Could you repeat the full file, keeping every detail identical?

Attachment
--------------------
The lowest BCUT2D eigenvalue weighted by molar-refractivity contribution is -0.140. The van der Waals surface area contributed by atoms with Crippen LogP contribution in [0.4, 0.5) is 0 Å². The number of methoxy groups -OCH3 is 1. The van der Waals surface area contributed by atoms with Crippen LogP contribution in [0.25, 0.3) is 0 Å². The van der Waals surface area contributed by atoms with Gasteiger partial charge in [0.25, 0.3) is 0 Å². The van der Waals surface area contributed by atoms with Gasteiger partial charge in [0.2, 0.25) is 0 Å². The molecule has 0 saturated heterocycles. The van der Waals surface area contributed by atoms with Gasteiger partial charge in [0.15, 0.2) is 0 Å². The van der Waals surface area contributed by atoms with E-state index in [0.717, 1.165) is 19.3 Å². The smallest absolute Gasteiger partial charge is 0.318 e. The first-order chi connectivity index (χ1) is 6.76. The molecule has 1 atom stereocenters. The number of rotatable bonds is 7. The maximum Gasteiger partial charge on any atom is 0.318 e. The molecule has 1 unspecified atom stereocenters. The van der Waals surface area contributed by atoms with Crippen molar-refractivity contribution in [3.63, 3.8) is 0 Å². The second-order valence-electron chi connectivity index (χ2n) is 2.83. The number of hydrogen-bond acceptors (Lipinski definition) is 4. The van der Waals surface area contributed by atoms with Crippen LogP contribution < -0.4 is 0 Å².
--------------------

The lowest BCUT2D eigenvalue weighted by molar-refractivity contribution is -0.140. The van der Waals surface area contributed by atoms with Crippen LogP contribution in [0.4, 0.5) is 0 Å². The number of methoxy groups -OCH3 is 1. The van der Waals surface area contributed by atoms with Crippen LogP contribution in [0.25, 0.3) is 0 Å². The van der Waals surface area contributed by atoms with Gasteiger partial charge in [0.25, 0.3) is 0 Å². The van der Waals surface area contributed by atoms with Gasteiger partial charge in [0.2, 0.25) is 0 Å². The molecule has 0 saturated heterocycles. The van der Waals surface area contributed by atoms with Gasteiger partial charge in [0.15, 0.2) is 0 Å². The van der Waals surface area contributed by atoms with E-state index in [0.717, 1.165) is 19.3 Å². The smallest absolute Gasteiger partial charge is 0.318 e. The first-order chi connectivity index (χ1) is 6.76. The molecule has 1 atom stereocenters. The number of rotatable bonds is 7. The maximum Gasteiger partial charge on any atom is 0.318 e. The molecule has 1 unspecified atom stereocenters. The van der Waals surface area contributed by atoms with Crippen molar-refractivity contribution in [3.63, 3.8) is 0 Å². The second-order valence-electron chi connectivity index (χ2n) is 2.83. The number of hydrogen-bond acceptors (Lipinski definition) is 4. The van der Waals surface area contributed by atoms with Crippen LogP contribution < -0.4 is 0 Å².